Listen: Brett Ryan chats to Laura & Duncan about parenting teens.
“If your kids like you all the time, you’re probably doing something wrong.”
So begins a chat with families pastor Brett Ryan about whether parents should best friends with their teenagers.
Brett, the CEO of Focus on the Family Australia and a dad of three young men himself, spends his days thinking about how to help families become stronger and more resilient. And he’s keen to dispel the myth that parents need to become permanently ‘cool’ and permissive as soon as their children reach the teenage years.
His advice flies in the face of TV shows like The Gilmore Girls, where mother Lorelai, only 16 years older than her daughter Rory, has a relationship with Rory that’s akin to best-friends.
“We have the Gilmore-Girl phenomenon, where the mother and the daughter [on the show] had this incredible bond,” Brett said. “They were like sisters and best friends. But any time the mother wanted to speak to her daughter [about something serious], she found it difficult because she was more friend than parent.”
Brett says that buddying up with your teenager as though they are a ‘bestie’ or an equal, can jeopardise your ability to parent them properly when they need strong guidance.
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“When parents who want to be their child’s best friend, then want to put on their parenting hat to discipline, create boundaries or delegate some responsibilities, it can often be difficult,” he said. “Parents need to aim to be a parent first. Your kids are going to have plenty of friends but they’re ideally going to have one set of parents. So I think it’s probably better to be the ‘best parent’.”
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Young People Thrive with Clear Boundaries
While having a level of friendship with your teenager is a valuable part of your relationship, what teens don’t need is parents who strive to ‘make them happy’ all the time. Instead they need parents who are focussed on raising their children to be resilient, mature and responsible adults.
“When you keep on making the boundaries a bit blurry, teenagers don’t know where they fit,” Brett says. “They don’t feel secure. And that’s when parents are trying to please their kids. Our job is not to please our kids or make them happy. Our job is to shape and mould their character and build them up, so they can be independent free thinkers who can contribute well to the society.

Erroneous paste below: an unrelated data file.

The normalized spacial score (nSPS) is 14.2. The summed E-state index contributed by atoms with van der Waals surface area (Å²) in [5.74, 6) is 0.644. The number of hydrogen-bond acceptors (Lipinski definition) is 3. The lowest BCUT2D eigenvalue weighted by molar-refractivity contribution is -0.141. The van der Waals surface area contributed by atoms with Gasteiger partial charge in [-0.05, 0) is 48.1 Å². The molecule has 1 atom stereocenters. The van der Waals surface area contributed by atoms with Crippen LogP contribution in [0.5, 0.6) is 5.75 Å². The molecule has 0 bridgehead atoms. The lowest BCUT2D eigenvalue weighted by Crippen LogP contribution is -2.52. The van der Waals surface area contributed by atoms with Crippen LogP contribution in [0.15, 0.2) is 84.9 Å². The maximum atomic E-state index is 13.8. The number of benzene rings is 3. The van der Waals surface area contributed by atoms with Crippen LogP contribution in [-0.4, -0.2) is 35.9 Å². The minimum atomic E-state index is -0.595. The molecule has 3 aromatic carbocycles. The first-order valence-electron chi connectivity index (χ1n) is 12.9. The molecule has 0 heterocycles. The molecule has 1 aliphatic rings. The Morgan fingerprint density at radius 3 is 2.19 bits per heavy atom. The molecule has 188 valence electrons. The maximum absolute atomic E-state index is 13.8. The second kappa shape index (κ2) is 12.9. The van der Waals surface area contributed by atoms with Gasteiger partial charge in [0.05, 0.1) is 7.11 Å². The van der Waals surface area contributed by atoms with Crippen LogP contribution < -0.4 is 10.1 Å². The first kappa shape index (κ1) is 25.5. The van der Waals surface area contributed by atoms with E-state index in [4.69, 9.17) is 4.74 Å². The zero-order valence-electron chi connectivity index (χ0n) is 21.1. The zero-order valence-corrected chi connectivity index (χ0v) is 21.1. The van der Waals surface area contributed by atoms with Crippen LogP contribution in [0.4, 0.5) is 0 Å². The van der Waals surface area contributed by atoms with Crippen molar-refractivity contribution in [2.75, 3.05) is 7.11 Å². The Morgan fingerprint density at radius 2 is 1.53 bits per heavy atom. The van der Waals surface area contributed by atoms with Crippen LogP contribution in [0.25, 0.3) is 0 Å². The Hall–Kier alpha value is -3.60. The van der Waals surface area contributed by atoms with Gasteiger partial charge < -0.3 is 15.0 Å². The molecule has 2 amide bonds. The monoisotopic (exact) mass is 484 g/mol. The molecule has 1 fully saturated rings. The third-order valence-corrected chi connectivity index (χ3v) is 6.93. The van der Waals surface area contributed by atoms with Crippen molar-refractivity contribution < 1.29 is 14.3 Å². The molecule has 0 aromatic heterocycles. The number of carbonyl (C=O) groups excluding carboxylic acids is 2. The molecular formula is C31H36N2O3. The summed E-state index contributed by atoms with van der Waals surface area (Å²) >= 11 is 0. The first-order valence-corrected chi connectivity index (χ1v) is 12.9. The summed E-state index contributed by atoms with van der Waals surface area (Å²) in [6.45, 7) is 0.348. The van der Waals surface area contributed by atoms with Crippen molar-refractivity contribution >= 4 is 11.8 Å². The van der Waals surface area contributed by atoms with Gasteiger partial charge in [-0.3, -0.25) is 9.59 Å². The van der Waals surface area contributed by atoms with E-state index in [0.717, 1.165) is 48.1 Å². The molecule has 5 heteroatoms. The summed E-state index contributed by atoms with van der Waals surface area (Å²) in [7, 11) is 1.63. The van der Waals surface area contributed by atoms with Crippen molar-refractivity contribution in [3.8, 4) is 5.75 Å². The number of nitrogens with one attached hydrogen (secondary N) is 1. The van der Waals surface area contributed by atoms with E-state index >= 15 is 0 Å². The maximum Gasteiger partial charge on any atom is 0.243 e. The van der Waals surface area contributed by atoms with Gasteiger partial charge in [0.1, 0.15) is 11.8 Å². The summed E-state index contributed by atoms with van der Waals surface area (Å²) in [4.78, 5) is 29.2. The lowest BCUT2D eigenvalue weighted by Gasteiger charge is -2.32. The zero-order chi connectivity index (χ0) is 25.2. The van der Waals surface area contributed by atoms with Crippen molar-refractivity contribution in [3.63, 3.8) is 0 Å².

“As a result of being a parent that actually forms boundaries and parameters and consequences for poor choices – and follows through with those things – kids thrive. In sport we see young people thrive when they know the rules and the boundaries, and it’s the same in life.”
Allow Your Friendship to Grow Naturally
While it’s important not to be a ‘pushover’ with your young adult children, being firm with them doesn’t have to mean being a harsh dictator, either.
If you strike the right balance, your teen will have every chance of growing into a well-adjusted, mature and confident young man or woman.
“I think it’s really important to know that if you do create firm boundaries, as a result of those things, you will have a friendship.”
Brett said he’s seen this in his own family.
“They see me as someone who can be a mentor, companion and friend. We keep a balance.”
“I can actually say that with my boys, now they’re young adults, we’re friends,” he said. “I’m still their dad, I’ll always be their dad, but I like being in their company and they like me being in their company.”
He said his one of his biggest wins as a father was when his sons decided to plan an adventure in New Zealand as an alternative to Schoolies Week—and invited him to come with them.
“It was fantastic,” he said. “We had an amazing time, hired a campervan and had a wonderful time and we keep on talking about it. I’m not saying I’ve got it all together, but that happens because I’ve been a dad who had boundaries. And now they can see me as someone who can be a mentor to them, as well as a companion and friend, and we keep this balance.”